Which Joe gave his name to ‘sloppy joes’? We look at five interesting sandwiches and their lexical origins.
A volatile colourless liquid distilled from petroleum, used as a paint thinner and solvent.
- ‘After the blaze millions of litres of contaminated water, including white spirit, turpentine, creosote and asbestos, poured into the drain.’
- ‘I am not a paint expert and I didn't know what to do, so I got some white spirit, and removed the paint.’
- ‘An investigation later revealed that fires had been started deliberately in different parts of the house and containers of white spirit or turpentine were recovered.’
- ‘This can be easily removed by the use of solvents such as turpentine or white spirit.’
- ‘The shed was destroyed; apparently he did not know about the inflammable properties of white spirit.’
- ‘She kindly took me into the florists, obtained some white spirit and managed to get a lot of the paint off me so that I could go home.’
- ‘Taunting yobs poured white spirit over a 12-year-old girl before holding lighters up to her body.’
- ‘She finds some white spirit and, without recognising any risk that might be involved, throws a considerable amount over the coal.’
- ‘The privately-owned firm manufactures and packages an array of products including white spirit, methylated spirit, turpentine and creosote.’
- ‘Neighbours said the family had been decorating and flammable paint and white spirit had been stored at the foot of the stairs.’
- ‘What they appear to have done was pour white spirit on front doormats outside the flats, which created heavy smoke logging.’
- ‘I've just finished doing some painting with enamel paint and my room stinks of white spirit.’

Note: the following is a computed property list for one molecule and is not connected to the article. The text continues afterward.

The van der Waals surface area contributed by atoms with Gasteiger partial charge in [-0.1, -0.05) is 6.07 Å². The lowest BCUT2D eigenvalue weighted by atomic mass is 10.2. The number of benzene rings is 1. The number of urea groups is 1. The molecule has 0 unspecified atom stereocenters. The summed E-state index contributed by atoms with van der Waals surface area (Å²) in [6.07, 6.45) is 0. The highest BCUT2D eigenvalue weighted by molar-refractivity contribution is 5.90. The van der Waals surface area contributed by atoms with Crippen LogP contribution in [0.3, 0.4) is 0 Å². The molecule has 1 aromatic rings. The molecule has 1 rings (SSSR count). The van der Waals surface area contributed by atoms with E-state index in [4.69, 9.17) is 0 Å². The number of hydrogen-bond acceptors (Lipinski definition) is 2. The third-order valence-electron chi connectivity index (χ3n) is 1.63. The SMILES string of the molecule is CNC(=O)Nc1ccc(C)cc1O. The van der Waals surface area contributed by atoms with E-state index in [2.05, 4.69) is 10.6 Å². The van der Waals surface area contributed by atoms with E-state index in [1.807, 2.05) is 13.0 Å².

- ‘Ms Brogden's car was first vandalised at the beginning of May when white spirit was poured over the bonnet, driver's door and passenger door.’
- ‘I have to find a good alternative to white spirit for thinning inks.’
- ‘C was a 14-year-old remedial school girl who, while hungry and exhausted, set fire to a garden shed by throwing two lighted matches on to the carpeted floor after she had poured white spirit on to it.’
- ‘Mess is averted by having a wet rag - soaked in white spirit for gloss, or water for acrylic paints - to hand at all times, allowing you to clean splashes immediately.’
- ‘There was forensic evidence which indicated that the accelerant used to set the fire was white spirit.’
- ‘Be vigilant not only with medicines but also with common household products, such as bleach, polishes, paint thinners, white spirit, oven cleaners and paint.’
- ‘Rub with a solution of 300 ml white spirit, 300 ml water and a teaspoon of washing-up liquid.’
- ‘If there is any label glue left on the outside of the tins clean it off with white spirit.’
We take a look at several popular, though confusing, punctuation marks.
From Afghanistan to Zimbabwe, discover surprising and intriguing language facts from around the globe.
The definitions of ‘buddy’ and ‘bro’ in the OED have recently been revised. We explore their history and increase in popularity.